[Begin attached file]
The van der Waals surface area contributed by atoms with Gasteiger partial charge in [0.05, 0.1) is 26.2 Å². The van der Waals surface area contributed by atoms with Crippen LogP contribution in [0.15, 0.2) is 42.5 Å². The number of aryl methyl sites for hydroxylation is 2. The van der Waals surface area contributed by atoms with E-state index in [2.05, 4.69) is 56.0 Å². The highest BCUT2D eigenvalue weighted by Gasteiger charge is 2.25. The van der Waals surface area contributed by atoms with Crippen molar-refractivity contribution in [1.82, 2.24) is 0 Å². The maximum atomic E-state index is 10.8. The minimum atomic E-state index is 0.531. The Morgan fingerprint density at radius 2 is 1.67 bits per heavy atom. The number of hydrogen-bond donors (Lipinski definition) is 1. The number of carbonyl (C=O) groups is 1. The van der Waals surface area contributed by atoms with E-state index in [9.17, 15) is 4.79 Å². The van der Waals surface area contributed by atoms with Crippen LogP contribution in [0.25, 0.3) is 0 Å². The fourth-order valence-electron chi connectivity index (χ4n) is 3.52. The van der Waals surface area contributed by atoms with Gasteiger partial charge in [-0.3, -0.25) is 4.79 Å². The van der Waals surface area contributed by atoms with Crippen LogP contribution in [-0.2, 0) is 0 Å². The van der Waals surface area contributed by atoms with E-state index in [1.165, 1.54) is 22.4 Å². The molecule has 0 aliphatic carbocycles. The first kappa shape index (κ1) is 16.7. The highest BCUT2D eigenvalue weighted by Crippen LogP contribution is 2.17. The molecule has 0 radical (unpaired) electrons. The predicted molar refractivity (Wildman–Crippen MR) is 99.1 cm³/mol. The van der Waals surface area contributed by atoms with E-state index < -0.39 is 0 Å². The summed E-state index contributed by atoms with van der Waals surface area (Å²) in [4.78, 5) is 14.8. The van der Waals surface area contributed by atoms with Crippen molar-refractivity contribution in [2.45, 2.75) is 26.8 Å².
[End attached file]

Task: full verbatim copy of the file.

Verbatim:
The van der Waals surface area contributed by atoms with Gasteiger partial charge in [0.05, 0.1) is 26.2 Å². The van der Waals surface area contributed by atoms with Crippen LogP contribution in [0.15, 0.2) is 42.5 Å². The number of aryl methyl sites for hydroxylation is 2. The van der Waals surface area contributed by atoms with E-state index in [2.05, 4.69) is 56.0 Å². The highest BCUT2D eigenvalue weighted by Gasteiger charge is 2.25. The van der Waals surface area contributed by atoms with Crippen molar-refractivity contribution in [1.82, 2.24) is 0 Å². The maximum atomic E-state index is 10.8. The minimum atomic E-state index is 0.531. The Morgan fingerprint density at radius 2 is 1.67 bits per heavy atom. The number of hydrogen-bond donors (Lipinski definition) is 1. The number of carbonyl (C=O) groups is 1. The van der Waals surface area contributed by atoms with E-state index in [9.17, 15) is 4.79 Å². The van der Waals surface area contributed by atoms with Crippen LogP contribution in [0.25, 0.3) is 0 Å². The fourth-order valence-electron chi connectivity index (χ4n) is 3.52. The van der Waals surface area contributed by atoms with Gasteiger partial charge in [-0.3, -0.25) is 4.79 Å². The van der Waals surface area contributed by atoms with Crippen LogP contribution in [-0.2, 0) is 0 Å². The van der Waals surface area contributed by atoms with E-state index in [1.165, 1.54) is 22.4 Å². The molecule has 0 aliphatic carbocycles. The first kappa shape index (κ1) is 16.7. The highest BCUT2D eigenvalue weighted by Crippen LogP contribution is 2.17. The molecule has 0 radical (unpaired) electrons. The predicted molar refractivity (Wildman–Crippen MR) is 99.1 cm³/mol. The van der Waals surface area contributed by atoms with E-state index < -0.39 is 0 Å². The summed E-state index contributed by atoms with van der Waals surface area (Å²) in [4.78, 5) is 14.8. The van der Waals surface area contributed by atoms with Crippen molar-refractivity contribution in [2.45, 2.75) is 26.8 Å².